You might say: “It’ll be most efficient dev-wise to sequence them in this order and once I get through the first four I’d consider that potentially shippable. Great, we’ll stop there because that fulfills the 80/20 rule.”
Why? Because it might not fully solve the problem. Customers don’t care about development efficiency or that they got half of a feature early. They’ll never use the feature if they can only complete half of their workflow.
The key lies in breaking down the problem, not the solution. Here are a couple of problem statements that come to mind instead. I should mention that these are just two out of many other possibilities:
- Stakeholders need to ask questions about the roadmap
- Multiple owners/collaborators need to negotiate priorities & resourcing
Now let’s say we determine that the first one, “stakeholders need to ask questions about the roadmap”, is the most impactful priority for our customers. The right 80/20 decision here would be to focus only on solving that specific problem (while giving the engineering team the vision for the end solution so they can make good architectural decisions).
An example of an 80/20 solution to address that priority could be:
- Leave a comment at the roadmap level
- Notify all roadmap owners and collaborators of any new roadmap comments
- @ mention other users
This breakdown allows stakeholders to ask questions about the roadmap and allows roadmap owners to respond to those questions. We’ve only chosen to implement a fraction of the scope but we’ve solved a whole problem end-to-end. Could the solution be more feature-rich? Yes, but now there’s an opportunity to iterate on this solution with customers in the loop or to stop here and move on.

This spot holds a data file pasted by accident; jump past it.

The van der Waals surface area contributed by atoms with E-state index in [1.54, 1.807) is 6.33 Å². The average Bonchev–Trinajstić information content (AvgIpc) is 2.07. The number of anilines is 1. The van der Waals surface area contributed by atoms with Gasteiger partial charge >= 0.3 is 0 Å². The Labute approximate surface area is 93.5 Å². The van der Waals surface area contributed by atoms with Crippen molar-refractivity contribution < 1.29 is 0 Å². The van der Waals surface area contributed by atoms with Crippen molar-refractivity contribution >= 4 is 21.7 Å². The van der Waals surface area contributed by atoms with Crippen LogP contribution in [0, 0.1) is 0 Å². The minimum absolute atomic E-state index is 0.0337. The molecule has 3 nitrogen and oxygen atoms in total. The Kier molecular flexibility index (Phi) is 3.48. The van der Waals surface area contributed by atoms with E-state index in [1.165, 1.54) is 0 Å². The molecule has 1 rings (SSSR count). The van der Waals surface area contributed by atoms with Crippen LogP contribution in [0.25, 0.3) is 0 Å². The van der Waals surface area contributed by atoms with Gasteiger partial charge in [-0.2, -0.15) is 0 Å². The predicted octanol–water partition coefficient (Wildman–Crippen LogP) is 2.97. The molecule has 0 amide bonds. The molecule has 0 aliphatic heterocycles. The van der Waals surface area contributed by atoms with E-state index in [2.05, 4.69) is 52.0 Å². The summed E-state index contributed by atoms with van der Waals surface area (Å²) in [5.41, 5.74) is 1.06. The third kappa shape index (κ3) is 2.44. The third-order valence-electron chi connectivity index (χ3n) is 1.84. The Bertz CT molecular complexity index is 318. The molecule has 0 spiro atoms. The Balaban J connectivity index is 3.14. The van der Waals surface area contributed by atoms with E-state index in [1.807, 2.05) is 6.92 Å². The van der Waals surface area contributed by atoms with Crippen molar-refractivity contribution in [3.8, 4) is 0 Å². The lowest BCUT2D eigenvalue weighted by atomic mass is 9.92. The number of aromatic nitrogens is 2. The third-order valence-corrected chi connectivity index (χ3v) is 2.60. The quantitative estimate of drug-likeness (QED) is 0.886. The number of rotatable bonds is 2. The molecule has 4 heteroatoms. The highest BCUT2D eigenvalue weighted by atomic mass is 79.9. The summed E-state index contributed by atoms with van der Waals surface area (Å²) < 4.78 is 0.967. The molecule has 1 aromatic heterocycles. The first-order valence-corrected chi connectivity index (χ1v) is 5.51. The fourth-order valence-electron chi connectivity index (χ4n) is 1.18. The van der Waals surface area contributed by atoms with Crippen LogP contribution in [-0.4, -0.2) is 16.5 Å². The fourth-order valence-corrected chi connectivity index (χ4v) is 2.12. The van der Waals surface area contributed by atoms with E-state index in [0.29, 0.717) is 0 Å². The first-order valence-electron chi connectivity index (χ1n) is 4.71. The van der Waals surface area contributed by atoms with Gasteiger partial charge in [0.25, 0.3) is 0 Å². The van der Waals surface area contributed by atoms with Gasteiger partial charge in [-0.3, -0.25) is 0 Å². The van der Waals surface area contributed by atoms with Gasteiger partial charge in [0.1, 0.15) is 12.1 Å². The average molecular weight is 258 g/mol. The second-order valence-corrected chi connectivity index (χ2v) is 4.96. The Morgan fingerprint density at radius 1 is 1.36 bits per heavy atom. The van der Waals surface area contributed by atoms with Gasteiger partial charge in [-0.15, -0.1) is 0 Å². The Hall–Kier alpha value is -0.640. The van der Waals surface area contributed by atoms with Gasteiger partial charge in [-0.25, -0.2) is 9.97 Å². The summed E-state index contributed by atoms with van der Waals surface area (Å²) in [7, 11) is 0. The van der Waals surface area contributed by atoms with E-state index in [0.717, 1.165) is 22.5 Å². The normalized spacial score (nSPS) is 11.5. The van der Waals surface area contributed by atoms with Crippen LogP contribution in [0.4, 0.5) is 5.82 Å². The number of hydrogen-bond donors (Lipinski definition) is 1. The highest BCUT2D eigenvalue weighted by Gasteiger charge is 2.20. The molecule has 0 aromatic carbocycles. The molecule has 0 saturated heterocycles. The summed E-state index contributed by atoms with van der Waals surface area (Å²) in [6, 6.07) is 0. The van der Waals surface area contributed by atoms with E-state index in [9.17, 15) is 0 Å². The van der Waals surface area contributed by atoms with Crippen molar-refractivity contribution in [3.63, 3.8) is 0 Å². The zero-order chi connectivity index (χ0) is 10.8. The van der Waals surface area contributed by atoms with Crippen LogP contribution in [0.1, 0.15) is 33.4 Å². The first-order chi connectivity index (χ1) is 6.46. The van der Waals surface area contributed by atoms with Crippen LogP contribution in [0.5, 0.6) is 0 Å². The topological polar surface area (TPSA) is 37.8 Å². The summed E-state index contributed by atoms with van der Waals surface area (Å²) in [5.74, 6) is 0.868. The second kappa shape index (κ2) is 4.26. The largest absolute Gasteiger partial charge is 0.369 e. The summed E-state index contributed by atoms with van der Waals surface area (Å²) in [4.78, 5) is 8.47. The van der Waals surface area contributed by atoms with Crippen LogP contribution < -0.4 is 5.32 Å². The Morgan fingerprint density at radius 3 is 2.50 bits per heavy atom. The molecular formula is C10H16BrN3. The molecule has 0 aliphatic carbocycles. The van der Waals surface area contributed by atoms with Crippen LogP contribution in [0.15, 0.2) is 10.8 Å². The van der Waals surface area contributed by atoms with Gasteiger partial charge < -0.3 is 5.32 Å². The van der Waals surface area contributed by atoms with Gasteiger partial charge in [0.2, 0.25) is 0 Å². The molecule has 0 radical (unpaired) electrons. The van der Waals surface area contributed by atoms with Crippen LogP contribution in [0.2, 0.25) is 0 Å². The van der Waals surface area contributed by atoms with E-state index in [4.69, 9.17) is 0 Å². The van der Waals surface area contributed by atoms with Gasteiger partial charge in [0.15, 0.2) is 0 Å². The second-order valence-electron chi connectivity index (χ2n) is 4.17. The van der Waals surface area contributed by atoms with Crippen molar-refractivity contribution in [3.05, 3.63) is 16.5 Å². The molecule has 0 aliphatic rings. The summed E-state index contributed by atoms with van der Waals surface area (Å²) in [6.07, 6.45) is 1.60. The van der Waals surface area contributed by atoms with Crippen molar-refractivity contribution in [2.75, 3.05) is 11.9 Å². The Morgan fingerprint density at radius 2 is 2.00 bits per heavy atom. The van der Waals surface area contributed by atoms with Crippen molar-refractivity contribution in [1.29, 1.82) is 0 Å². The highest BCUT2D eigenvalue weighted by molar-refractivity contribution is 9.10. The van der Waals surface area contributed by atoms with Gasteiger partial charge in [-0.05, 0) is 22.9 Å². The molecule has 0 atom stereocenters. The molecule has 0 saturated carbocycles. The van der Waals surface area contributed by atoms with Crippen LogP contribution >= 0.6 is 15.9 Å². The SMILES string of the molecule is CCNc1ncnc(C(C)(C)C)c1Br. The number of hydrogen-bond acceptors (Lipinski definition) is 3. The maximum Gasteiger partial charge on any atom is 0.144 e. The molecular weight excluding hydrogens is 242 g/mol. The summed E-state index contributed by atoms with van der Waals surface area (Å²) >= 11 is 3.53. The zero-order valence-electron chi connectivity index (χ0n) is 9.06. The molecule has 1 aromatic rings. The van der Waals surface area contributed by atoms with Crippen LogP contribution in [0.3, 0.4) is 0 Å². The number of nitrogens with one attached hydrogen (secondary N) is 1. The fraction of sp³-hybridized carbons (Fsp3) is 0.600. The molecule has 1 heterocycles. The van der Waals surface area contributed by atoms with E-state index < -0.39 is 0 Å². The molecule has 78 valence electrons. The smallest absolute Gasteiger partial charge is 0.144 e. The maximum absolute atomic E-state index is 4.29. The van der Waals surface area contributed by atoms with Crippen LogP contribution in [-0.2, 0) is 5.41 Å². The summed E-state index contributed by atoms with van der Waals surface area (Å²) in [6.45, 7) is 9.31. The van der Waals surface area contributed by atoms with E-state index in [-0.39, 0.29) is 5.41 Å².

Arriving at this 80/20 problem definition requires a lot of effort and thoughtfulness from everyone in the product team. But at the very core, it’s about maintaining a deep sense of empathy for what users are actually trying to achieve with any given feature.
By always breaking down problems and not the solutions, product teams can feel confident in knowing that their user base will always be happy with what they deliver.
- Always break down problems, not solutions. Doing this eliminates the chance of writing lazy problem definitions that don’t actually break down and prioritize the right solutions
- Shift away from breaking down the work into stories and sprints that are missing the mark in terms of addressing the real problem faced by users
- Limit the team’s scope to include only user stories that address the core problem. Customers would rather have a complete 80/20 solution to their problem, which they can use, rather than half of a feature delivered early
Getting your team to speak in “problems” is easy on paper, but implementing this — and making sure everyone understands it — may require a new level of commitment from the whole team, especially within your development team. I get into the concept of an 80/20 team culture in the second part to this post which you can read here.